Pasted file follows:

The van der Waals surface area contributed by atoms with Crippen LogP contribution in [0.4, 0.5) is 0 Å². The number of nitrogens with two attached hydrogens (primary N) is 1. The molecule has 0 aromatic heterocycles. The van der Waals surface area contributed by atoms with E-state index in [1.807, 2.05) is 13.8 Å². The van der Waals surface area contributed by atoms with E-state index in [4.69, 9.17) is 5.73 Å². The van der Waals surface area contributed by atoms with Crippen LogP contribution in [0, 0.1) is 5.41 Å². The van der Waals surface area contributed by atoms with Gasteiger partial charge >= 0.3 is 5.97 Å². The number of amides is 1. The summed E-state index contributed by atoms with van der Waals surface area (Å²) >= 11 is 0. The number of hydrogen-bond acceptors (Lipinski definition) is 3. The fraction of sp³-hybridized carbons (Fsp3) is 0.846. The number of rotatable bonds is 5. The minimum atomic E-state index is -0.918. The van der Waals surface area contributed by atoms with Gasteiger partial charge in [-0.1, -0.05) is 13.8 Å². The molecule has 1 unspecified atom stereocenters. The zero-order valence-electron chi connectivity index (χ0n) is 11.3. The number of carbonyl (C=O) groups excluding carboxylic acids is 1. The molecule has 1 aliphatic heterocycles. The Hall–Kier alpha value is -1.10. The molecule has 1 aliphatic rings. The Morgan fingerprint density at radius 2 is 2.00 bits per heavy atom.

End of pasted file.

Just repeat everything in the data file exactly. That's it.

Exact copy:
The van der Waals surface area contributed by atoms with Crippen LogP contribution in [0.4, 0.5) is 0 Å². The number of nitrogens with two attached hydrogens (primary N) is 1. The molecule has 0 aromatic heterocycles. The van der Waals surface area contributed by atoms with E-state index in [1.807, 2.05) is 13.8 Å². The van der Waals surface area contributed by atoms with E-state index in [4.69, 9.17) is 5.73 Å². The van der Waals surface area contributed by atoms with Crippen LogP contribution in [0, 0.1) is 5.41 Å². The van der Waals surface area contributed by atoms with Gasteiger partial charge >= 0.3 is 5.97 Å². The number of amides is 1. The summed E-state index contributed by atoms with van der Waals surface area (Å²) >= 11 is 0. The number of hydrogen-bond acceptors (Lipinski definition) is 3. The fraction of sp³-hybridized carbons (Fsp3) is 0.846. The number of rotatable bonds is 5. The minimum atomic E-state index is -0.918. The van der Waals surface area contributed by atoms with Gasteiger partial charge in [-0.1, -0.05) is 13.8 Å². The molecule has 1 unspecified atom stereocenters. The zero-order valence-electron chi connectivity index (χ0n) is 11.3. The number of carbonyl (C=O) groups excluding carboxylic acids is 1. The molecule has 1 aliphatic heterocycles. The Hall–Kier alpha value is -1.10. The molecule has 1 aliphatic rings. The Morgan fingerprint density at radius 2 is 2.00 bits per heavy atom.